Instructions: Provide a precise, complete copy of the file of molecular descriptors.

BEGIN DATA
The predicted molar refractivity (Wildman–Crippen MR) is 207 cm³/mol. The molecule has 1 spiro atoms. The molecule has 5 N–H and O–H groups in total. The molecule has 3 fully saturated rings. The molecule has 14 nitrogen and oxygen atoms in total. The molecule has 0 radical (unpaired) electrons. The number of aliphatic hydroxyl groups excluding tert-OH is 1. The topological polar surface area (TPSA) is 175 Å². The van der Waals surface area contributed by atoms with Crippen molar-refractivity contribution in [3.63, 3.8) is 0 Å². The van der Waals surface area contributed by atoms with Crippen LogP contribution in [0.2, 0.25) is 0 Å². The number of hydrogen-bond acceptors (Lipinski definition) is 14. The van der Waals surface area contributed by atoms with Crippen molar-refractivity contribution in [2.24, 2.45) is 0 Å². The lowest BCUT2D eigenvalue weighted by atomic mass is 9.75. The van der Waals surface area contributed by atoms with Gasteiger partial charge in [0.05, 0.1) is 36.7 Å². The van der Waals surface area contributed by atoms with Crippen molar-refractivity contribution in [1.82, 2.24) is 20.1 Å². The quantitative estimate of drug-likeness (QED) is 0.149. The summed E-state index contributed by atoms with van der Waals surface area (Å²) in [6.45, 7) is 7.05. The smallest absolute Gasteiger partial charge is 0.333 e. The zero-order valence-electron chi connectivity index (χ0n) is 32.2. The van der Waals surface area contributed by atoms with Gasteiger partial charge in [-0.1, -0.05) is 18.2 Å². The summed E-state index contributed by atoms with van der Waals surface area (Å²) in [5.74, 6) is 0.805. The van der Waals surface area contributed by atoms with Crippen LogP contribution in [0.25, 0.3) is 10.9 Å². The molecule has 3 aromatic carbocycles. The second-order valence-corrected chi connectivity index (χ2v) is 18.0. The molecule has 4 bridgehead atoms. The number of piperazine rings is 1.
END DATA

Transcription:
The predicted molar refractivity (Wildman–Crippen MR) is 207 cm³/mol. The molecule has 1 spiro atoms. The molecule has 5 N–H and O–H groups in total. The molecule has 3 fully saturated rings. The molecule has 14 nitrogen and oxygen atoms in total. The molecule has 0 radical (unpaired) electrons. The number of aliphatic hydroxyl groups excluding tert-OH is 1. The topological polar surface area (TPSA) is 175 Å². The van der Waals surface area contributed by atoms with Crippen molar-refractivity contribution in [3.63, 3.8) is 0 Å². The van der Waals surface area contributed by atoms with Crippen LogP contribution in [0.2, 0.25) is 0 Å². The number of hydrogen-bond acceptors (Lipinski definition) is 14. The van der Waals surface area contributed by atoms with Crippen molar-refractivity contribution in [2.24, 2.45) is 0 Å². The lowest BCUT2D eigenvalue weighted by atomic mass is 9.75. The van der Waals surface area contributed by atoms with Gasteiger partial charge in [0.05, 0.1) is 36.7 Å². The van der Waals surface area contributed by atoms with Crippen molar-refractivity contribution in [1.82, 2.24) is 20.1 Å². The quantitative estimate of drug-likeness (QED) is 0.149. The summed E-state index contributed by atoms with van der Waals surface area (Å²) in [6.45, 7) is 7.05. The smallest absolute Gasteiger partial charge is 0.333 e. The zero-order valence-electron chi connectivity index (χ0n) is 32.2. The van der Waals surface area contributed by atoms with Gasteiger partial charge in [-0.1, -0.05) is 18.2 Å². The summed E-state index contributed by atoms with van der Waals surface area (Å²) in [5.74, 6) is 0.805. The van der Waals surface area contributed by atoms with Crippen LogP contribution in [0.25, 0.3) is 10.9 Å². The molecule has 3 aromatic carbocycles. The second-order valence-corrected chi connectivity index (χ2v) is 18.0. The molecule has 4 bridgehead atoms. The number of piperazine rings is 1.